Today’s topic is about the gift of good enough. Now before all the perfectionists drop off in frustration, I’ll mention that there is science to support this theory.
But first let me start with a little magic. In 1956, Harvard psychologist George Miller published a paper on short-term memory and the limits on our capacity for processing information. He called it the Magical Number Seven, Plus or Minus Two.
He proposed that most people can hold around 5 to 9 pieces of information in their short-term memory at any one time, the middle of that becomes the magical number 7. Now, of course, capacity can be affected by a variety of factors but the general framing is that our brain can juggle a small amount of information at any given moment.
Let’s pause there for a second.
In looking at your day ahead, I’m guessing you have more than 7 things to do in just the next hour. So, how does your brain sort and filter all the need-to’s from the now’s?
The Bottom Line on Top of this episode is that the real magic comes from the philosophy of good-enough instead of the painful pursuit of perfection.
But, wait, in our digital, demanding days, very few things likely feel perfect.
In the middle of the pandemic, I remember seeing this quote that said: You did not wake up today to feel mediocre
And, yet, toggling through the things at the end of the day that didn’t get attention or completion can feel pretty much mediocre.
So let’s go back to the magic of memory. There are three stages to how memory solidifies in our brain. The first is encoding, which is how we initially process information coming through our senses. The second stage is storage where that information gets filtered and filed into either sensory memory (which takes a matter of seconds), short-term memory (which can last up to a minute), or long-term memory which can last for days or weeks or months or years.
By its scientific nature, short-term memory is temporary. In order for it to move to longer-term, it needs to be repeated or rehearsed.
This is all well and good and we no longer live in the 1950s. Our cognitive capacity has been on overload for decades. The digital demands on our day are a whole other level of sensory. Modern research shows that distraction interrupts the encoding and storage process.
So we’re now trying to capture and catalog as best we can, which might explain why we are constantly jotting down lists, or opening browser tabs, sending ourselves messages, or why we walk into another room and forget what we’re going to do when we got there.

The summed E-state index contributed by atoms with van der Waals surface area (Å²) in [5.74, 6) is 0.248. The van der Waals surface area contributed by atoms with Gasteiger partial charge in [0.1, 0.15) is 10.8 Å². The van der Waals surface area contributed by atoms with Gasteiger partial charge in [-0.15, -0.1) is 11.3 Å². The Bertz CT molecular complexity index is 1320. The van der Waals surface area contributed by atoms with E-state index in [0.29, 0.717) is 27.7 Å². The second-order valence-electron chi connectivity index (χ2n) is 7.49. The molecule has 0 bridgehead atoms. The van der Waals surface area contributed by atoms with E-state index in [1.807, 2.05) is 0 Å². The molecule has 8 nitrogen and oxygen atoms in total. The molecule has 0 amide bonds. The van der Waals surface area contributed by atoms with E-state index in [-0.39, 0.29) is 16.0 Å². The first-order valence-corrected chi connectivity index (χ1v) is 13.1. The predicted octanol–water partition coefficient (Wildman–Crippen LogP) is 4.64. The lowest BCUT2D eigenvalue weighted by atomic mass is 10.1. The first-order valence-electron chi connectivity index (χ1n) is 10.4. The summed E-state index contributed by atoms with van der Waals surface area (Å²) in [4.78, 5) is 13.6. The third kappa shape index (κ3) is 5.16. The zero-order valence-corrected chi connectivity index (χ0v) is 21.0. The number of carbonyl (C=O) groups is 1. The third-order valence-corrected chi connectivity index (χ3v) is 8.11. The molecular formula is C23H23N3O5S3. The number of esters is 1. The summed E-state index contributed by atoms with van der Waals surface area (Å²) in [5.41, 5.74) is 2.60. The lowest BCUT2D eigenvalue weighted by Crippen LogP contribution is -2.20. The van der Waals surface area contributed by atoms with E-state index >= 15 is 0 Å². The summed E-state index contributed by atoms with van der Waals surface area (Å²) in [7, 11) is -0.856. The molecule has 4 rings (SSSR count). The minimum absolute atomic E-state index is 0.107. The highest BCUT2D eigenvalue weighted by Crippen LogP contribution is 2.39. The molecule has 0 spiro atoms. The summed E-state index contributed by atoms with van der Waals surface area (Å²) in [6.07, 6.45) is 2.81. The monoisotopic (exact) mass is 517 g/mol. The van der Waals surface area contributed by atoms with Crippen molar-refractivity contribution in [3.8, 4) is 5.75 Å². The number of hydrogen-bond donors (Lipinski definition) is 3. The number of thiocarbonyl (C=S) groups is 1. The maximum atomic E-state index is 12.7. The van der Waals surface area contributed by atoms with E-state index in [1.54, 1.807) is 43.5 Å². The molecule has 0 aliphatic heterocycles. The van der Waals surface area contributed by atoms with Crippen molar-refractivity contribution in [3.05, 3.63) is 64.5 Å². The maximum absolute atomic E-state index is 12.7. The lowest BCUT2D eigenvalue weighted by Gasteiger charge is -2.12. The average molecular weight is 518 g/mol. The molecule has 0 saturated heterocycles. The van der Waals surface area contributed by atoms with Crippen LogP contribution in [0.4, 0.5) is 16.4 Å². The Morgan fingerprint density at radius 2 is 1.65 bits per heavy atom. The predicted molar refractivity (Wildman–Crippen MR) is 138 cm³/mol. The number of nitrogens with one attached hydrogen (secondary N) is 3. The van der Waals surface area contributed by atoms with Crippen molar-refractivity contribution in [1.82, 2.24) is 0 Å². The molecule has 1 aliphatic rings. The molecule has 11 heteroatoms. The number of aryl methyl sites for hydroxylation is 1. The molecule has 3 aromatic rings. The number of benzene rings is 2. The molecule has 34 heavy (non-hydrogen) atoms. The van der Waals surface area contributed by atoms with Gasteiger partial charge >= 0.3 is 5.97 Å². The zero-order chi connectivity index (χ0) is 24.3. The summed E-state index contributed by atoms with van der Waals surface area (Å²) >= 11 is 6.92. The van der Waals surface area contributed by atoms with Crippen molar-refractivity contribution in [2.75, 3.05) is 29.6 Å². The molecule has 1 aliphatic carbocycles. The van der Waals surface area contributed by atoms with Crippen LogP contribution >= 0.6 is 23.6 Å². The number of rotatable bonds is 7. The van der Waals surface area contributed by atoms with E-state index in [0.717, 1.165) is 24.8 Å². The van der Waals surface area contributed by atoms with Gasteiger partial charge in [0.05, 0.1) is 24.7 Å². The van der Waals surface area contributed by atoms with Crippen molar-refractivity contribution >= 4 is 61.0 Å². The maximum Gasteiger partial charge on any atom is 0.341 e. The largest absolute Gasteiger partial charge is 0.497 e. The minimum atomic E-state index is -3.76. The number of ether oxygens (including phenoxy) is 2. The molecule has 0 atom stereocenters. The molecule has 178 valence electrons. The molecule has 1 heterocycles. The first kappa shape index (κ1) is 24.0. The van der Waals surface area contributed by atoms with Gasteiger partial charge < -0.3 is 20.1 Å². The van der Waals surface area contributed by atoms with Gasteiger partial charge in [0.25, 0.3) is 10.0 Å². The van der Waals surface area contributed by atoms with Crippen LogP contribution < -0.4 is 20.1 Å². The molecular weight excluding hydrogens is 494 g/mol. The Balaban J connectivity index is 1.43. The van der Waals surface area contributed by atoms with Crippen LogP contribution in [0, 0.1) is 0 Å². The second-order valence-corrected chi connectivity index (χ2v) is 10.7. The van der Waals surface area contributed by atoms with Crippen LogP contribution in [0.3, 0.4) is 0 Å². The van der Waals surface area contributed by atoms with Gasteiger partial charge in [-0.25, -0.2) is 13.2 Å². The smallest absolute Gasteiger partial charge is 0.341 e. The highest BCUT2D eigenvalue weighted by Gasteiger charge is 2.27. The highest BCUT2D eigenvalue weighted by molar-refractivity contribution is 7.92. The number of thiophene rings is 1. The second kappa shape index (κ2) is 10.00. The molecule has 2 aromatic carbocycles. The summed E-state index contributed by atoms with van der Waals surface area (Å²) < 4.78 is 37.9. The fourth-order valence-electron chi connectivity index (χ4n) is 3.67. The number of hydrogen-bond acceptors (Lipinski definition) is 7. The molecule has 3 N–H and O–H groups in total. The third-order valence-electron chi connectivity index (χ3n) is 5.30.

So this is where the gift of good enough plays a critical role. Our desire to polish and perfect can be acknowledged but it cannot have a full-time role – or even a part-time role. We do not have the time and our brains simply do not have the extended ability to push extra effort on top of all the extra.
Instead of trying to make better systems to track and monitor all of our things, you’d better serve your brain by allowing average to be the highest bar for the majority of those things. Now, I know that hurts some of y’alls hearts to hear the word ‘average.’ But let’s try this out in practice for a moment.
What if instead of editing that email one more time, you sent it with a note at the top that said: Here are some early thoughts on this topic
Or we show a draft of what we’re working on to someone and say just that: Hey, this is still a work-in-progress but I welcome your thoughts and ideas and also want to make sure we’re on the same page
Or instead of trying to research a better gift or a better way to say something, we simply offer it to someone like this: I’d love to have this be meaningful for you. Can we talk about what that looks like?
Here’s why good-enough matters to your momentum. When you leave a task unfinished, it’s like writing with a Sharpie marker on your short-term memory. An uncompleted task creates cognitive tension that will keep itching your brain. It’s part of why you remember things when you’re driving, or in the shower, or exercising and as you’re trying to fall asleep. It’s your brain’s way of repeating the item so it stays in your memory because you haven’t gotten it done.
And the longer you put it off by procrastination or perfectionism, the longer the loop will run. It’s only in the doing that the loop gets stopped.
We can start by embracing the art of average. When we release the expectation of doing it all, and doing it well, we invite in imagination. What if we got out of our own way and just got started? No one is waiting to grade your effort – they’re too busy grading their own.
So, for today, find the magic of good-enough for the items your memory is grasping right now. With the gift of good enough, you might just have some energy left over to enjoy the feeling of accomplishment.
This is a gift only you can give yourself and it’s one more way to take care to take good-enough care.